While some Native American "farmers" did produce food, why, according to Guns, Germs, and Steel were their efforts at agriculture minimal in comparison to Eurasian farmers in 1492?

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The answer to this can be found in Chapter 18.  Specifically, it can be found on pages 356 and 357 in the paperback edition of the book.  As is typically the case in this book, the reason for the minimal efforts of the American Indians has to do with geography.  Diamond identifies five “major disadvantages” that the Americans suffered from.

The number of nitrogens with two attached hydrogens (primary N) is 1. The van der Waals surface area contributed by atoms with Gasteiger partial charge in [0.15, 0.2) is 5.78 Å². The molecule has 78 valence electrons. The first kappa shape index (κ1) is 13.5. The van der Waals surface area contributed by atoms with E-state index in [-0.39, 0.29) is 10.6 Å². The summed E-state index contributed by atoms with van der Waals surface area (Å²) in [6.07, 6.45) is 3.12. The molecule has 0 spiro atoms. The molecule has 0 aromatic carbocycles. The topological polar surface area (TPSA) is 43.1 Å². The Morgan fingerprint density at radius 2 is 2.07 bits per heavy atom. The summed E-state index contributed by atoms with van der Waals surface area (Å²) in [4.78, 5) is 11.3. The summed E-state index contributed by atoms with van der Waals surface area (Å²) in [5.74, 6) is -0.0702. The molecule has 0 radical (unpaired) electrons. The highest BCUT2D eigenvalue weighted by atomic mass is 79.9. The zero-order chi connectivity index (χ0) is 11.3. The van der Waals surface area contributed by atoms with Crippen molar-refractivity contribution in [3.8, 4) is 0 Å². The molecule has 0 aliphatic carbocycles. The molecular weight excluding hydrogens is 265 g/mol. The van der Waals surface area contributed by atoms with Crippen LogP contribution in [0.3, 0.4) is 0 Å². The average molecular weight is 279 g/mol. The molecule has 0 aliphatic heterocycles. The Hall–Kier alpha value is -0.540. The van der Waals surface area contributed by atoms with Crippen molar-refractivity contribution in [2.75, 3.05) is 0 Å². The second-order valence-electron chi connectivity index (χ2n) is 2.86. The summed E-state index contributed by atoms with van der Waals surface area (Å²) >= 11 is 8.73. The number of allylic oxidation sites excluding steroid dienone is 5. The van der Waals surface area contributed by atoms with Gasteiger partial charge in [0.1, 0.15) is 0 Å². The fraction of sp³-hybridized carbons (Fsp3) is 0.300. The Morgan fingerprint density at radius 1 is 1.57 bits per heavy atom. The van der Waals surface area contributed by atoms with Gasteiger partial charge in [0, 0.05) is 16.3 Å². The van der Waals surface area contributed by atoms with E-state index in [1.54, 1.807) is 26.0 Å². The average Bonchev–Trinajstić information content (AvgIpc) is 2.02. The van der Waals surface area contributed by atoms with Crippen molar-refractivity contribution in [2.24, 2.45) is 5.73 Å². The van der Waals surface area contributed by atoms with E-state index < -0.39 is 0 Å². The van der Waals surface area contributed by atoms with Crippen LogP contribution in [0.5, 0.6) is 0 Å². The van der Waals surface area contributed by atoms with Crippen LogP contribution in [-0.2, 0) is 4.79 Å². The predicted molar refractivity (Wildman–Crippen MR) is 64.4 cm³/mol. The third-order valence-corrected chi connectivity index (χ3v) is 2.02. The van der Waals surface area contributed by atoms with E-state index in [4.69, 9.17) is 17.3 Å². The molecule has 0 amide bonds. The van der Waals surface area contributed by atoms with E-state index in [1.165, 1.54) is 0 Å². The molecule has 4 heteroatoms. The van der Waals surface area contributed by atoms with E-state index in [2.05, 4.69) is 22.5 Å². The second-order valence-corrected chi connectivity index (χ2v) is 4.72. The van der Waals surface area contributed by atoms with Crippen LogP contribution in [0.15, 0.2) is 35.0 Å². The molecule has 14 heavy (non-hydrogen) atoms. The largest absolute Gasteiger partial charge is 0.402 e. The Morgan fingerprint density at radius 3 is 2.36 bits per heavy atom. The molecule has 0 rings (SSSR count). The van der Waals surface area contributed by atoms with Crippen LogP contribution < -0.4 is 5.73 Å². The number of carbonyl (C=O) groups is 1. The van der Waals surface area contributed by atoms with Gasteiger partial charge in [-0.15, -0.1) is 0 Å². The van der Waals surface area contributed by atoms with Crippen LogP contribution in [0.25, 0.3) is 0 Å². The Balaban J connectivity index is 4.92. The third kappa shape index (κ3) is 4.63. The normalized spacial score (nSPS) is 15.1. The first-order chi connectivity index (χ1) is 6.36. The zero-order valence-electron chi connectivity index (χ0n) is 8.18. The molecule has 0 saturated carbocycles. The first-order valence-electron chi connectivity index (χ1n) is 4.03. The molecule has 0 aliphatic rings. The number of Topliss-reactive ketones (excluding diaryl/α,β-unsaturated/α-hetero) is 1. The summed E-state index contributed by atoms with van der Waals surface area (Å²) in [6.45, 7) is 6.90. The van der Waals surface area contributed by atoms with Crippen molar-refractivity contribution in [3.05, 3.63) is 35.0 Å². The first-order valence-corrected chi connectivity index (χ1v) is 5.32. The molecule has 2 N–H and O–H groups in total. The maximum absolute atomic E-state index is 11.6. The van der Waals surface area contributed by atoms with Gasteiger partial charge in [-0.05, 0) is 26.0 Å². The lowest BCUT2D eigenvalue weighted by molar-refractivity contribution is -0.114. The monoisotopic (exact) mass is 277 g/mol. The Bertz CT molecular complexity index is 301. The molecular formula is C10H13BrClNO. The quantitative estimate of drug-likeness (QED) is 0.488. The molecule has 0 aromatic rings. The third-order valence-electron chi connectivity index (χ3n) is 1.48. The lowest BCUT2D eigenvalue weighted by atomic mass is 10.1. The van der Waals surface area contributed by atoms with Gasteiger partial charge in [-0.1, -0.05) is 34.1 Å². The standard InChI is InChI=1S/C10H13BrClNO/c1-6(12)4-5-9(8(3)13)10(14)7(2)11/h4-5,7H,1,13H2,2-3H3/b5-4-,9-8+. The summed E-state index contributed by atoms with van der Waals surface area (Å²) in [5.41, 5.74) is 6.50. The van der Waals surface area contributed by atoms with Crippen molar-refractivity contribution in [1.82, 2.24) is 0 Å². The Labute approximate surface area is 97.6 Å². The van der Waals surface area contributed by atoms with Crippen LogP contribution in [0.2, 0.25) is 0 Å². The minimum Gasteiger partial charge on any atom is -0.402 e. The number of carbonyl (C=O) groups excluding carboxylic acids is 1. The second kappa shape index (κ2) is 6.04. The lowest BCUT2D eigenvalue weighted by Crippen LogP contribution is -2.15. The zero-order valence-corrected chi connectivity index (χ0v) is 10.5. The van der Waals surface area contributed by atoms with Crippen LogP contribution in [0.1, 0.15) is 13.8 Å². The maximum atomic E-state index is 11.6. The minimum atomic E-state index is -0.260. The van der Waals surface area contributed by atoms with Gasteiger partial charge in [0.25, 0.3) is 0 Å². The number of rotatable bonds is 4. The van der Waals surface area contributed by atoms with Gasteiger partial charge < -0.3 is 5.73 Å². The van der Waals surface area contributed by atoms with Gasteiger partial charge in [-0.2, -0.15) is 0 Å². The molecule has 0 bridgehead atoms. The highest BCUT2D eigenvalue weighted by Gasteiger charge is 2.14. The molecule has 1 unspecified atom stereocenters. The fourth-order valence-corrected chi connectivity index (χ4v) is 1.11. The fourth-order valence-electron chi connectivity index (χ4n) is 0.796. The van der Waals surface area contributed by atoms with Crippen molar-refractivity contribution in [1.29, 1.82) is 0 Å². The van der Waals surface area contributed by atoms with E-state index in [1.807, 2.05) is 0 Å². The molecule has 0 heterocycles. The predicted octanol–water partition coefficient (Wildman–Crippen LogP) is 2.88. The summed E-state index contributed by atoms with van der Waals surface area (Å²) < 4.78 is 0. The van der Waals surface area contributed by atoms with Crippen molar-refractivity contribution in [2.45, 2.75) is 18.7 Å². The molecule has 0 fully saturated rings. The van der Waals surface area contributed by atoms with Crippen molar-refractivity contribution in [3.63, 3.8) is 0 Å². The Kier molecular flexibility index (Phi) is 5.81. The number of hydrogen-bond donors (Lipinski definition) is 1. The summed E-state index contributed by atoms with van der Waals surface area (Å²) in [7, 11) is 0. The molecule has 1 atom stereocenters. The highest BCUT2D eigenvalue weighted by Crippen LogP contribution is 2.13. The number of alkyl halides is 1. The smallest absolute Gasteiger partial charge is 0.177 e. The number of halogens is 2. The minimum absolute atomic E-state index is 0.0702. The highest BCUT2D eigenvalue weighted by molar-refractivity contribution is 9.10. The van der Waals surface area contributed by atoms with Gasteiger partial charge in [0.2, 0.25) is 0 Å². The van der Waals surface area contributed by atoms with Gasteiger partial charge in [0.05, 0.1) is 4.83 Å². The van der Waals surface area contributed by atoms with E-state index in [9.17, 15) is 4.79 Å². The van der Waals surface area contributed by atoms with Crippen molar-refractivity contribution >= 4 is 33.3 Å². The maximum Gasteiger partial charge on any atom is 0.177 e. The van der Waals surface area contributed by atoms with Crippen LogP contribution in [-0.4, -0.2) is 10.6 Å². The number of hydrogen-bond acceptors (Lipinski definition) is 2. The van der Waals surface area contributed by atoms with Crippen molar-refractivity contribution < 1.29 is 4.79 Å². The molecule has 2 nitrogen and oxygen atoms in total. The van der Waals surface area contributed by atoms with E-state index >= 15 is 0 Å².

First, the plants that Americans grew were simply not as good as those of the Eurasians.  Americans relied on corn, which has much less protein than the cereals of Eurasia.

Second, the Americans hand planted individual seeds rather than sowing them by broadcasting (throwing handfuls of seeds).  This meant that Americans planted more slowly and could not plant as much.

Third, Americans had to till by hand rather than by plow.  This meant that they could not till as much area.  It also means that they could not till areas where the soil was too hard to till by hand, even if those areas were fertile.

Fourth, and relatedly, the Americans had no large domesticable mammals.  This meant they had nothing to pull plows or provide manure for fertilizer.

Finally, they only had human power, and not animal power, for various farm tasks.  This, too, made it harder for them to conduct agriculture on a large scale.

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